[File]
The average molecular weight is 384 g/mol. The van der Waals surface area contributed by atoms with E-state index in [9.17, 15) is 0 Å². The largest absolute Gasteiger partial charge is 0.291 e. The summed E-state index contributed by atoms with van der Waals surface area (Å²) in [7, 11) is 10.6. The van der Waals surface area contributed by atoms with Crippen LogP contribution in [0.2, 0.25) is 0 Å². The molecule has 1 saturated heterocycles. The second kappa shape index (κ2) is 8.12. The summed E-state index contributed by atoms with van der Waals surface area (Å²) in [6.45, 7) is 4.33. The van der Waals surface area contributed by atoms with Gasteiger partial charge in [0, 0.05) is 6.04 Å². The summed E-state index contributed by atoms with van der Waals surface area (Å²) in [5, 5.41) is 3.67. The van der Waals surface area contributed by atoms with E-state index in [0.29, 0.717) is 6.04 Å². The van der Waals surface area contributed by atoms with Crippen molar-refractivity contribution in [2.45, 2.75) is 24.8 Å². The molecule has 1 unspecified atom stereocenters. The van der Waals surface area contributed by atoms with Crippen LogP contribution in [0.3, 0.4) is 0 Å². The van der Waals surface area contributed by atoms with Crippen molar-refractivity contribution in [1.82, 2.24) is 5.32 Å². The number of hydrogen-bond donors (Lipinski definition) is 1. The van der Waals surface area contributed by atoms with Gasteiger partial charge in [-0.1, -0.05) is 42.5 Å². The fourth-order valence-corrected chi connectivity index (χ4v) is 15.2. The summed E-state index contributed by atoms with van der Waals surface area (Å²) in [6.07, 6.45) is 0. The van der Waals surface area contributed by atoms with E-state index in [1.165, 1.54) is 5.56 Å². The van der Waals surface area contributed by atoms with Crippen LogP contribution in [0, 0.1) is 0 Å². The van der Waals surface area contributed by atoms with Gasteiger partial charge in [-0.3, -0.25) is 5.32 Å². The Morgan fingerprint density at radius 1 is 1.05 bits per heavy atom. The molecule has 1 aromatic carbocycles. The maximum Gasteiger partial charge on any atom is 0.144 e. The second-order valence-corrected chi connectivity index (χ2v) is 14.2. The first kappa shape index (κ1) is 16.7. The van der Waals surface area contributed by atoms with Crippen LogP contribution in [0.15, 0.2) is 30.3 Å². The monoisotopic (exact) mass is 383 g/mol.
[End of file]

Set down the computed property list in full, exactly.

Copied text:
The average molecular weight is 384 g/mol. The van der Waals surface area contributed by atoms with E-state index in [9.17, 15) is 0 Å². The largest absolute Gasteiger partial charge is 0.291 e. The summed E-state index contributed by atoms with van der Waals surface area (Å²) in [7, 11) is 10.6. The van der Waals surface area contributed by atoms with Crippen LogP contribution in [0.2, 0.25) is 0 Å². The molecule has 1 saturated heterocycles. The second kappa shape index (κ2) is 8.12. The summed E-state index contributed by atoms with van der Waals surface area (Å²) in [6.45, 7) is 4.33. The van der Waals surface area contributed by atoms with Gasteiger partial charge in [0, 0.05) is 6.04 Å². The summed E-state index contributed by atoms with van der Waals surface area (Å²) in [5, 5.41) is 3.67. The van der Waals surface area contributed by atoms with E-state index in [0.29, 0.717) is 6.04 Å². The van der Waals surface area contributed by atoms with Crippen molar-refractivity contribution in [2.45, 2.75) is 24.8 Å². The molecule has 1 unspecified atom stereocenters. The van der Waals surface area contributed by atoms with Crippen LogP contribution in [0.3, 0.4) is 0 Å². The van der Waals surface area contributed by atoms with Crippen molar-refractivity contribution in [1.82, 2.24) is 5.32 Å². The number of hydrogen-bond donors (Lipinski definition) is 1. The van der Waals surface area contributed by atoms with Gasteiger partial charge in [-0.1, -0.05) is 42.5 Å². The fourth-order valence-corrected chi connectivity index (χ4v) is 15.2. The summed E-state index contributed by atoms with van der Waals surface area (Å²) in [6.07, 6.45) is 0. The van der Waals surface area contributed by atoms with E-state index in [1.165, 1.54) is 5.56 Å². The van der Waals surface area contributed by atoms with Crippen LogP contribution in [0, 0.1) is 0 Å². The van der Waals surface area contributed by atoms with Gasteiger partial charge in [-0.3, -0.25) is 5.32 Å². The Morgan fingerprint density at radius 1 is 1.05 bits per heavy atom. The molecule has 1 aromatic carbocycles. The maximum Gasteiger partial charge on any atom is 0.144 e. The second-order valence-corrected chi connectivity index (χ2v) is 14.2. The first kappa shape index (κ1) is 16.7. The van der Waals surface area contributed by atoms with Crippen LogP contribution in [0.15, 0.2) is 30.3 Å². The monoisotopic (exact) mass is 383 g/mol.